Turtles in my navel

Turtles in my navel are having an argument: “It’s not my turn to take out the trash,” hisses Greg, “why do you insist that it is?” A vein on his right temple is pulsing a steady 60 beats per minute; he manages to stay mostly calm – he loves Patricia, after all.

The sun just popped up from behind my left breast. The snails of the morning chill are chased away by the spreading beams of warmth. I’m getting hungry and the turtles in my navel are getting louder. “It’s always your turn, you lazy git,” screeches Patricia – they are having this argument almost every morning. Greg and Patricia are in their late sixties and have lived together for at least forty years. This routine is so efficient by now that it doesn’t distract them from their other morning rituals. Patricia is chopping mushrooms on their tiny kitchen table, precariously perched on the northern slope of my navel, while Greg is sitting at the opposite side of the table hiding behind his newspaper. Across the navel, in a big greasy wok, snails are sizzling with anticipation. “So, do you want your breakfast or not?” — Patricia is unrelenting, and Greg is getting up to take out the trash.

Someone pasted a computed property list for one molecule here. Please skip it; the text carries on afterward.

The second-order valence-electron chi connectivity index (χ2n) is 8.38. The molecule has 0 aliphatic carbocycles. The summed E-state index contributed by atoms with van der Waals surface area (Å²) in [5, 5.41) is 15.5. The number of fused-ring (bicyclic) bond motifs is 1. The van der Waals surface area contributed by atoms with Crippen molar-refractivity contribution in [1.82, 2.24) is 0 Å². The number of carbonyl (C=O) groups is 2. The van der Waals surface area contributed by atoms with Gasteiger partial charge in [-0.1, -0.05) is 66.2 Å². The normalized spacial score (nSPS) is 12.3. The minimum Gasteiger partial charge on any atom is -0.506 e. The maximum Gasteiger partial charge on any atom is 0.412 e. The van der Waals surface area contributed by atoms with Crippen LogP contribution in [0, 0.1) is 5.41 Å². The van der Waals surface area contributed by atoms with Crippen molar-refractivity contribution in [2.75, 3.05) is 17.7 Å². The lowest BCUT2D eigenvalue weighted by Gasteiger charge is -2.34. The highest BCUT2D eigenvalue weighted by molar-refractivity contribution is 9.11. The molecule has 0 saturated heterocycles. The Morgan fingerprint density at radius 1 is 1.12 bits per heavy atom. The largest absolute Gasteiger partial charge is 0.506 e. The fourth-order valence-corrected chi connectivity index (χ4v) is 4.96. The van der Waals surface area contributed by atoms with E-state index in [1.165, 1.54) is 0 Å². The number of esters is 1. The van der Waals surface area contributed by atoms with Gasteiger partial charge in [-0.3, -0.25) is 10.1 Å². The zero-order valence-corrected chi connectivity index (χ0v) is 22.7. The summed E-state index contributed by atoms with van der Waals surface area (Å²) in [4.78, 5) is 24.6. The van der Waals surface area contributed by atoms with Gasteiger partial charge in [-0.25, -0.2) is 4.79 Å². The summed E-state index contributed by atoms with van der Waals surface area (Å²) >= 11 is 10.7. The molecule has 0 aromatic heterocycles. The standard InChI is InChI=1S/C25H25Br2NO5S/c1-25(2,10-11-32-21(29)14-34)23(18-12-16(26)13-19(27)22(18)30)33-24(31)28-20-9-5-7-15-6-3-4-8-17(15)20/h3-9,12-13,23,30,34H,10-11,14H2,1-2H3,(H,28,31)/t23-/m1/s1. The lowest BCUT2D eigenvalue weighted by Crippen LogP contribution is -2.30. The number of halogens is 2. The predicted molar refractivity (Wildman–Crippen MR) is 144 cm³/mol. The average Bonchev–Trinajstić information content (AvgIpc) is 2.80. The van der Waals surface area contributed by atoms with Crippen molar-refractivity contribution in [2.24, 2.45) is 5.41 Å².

I’m bored with their argument, so I get out of bed and head to the kitchen too. It’s a pancakes kind of morning.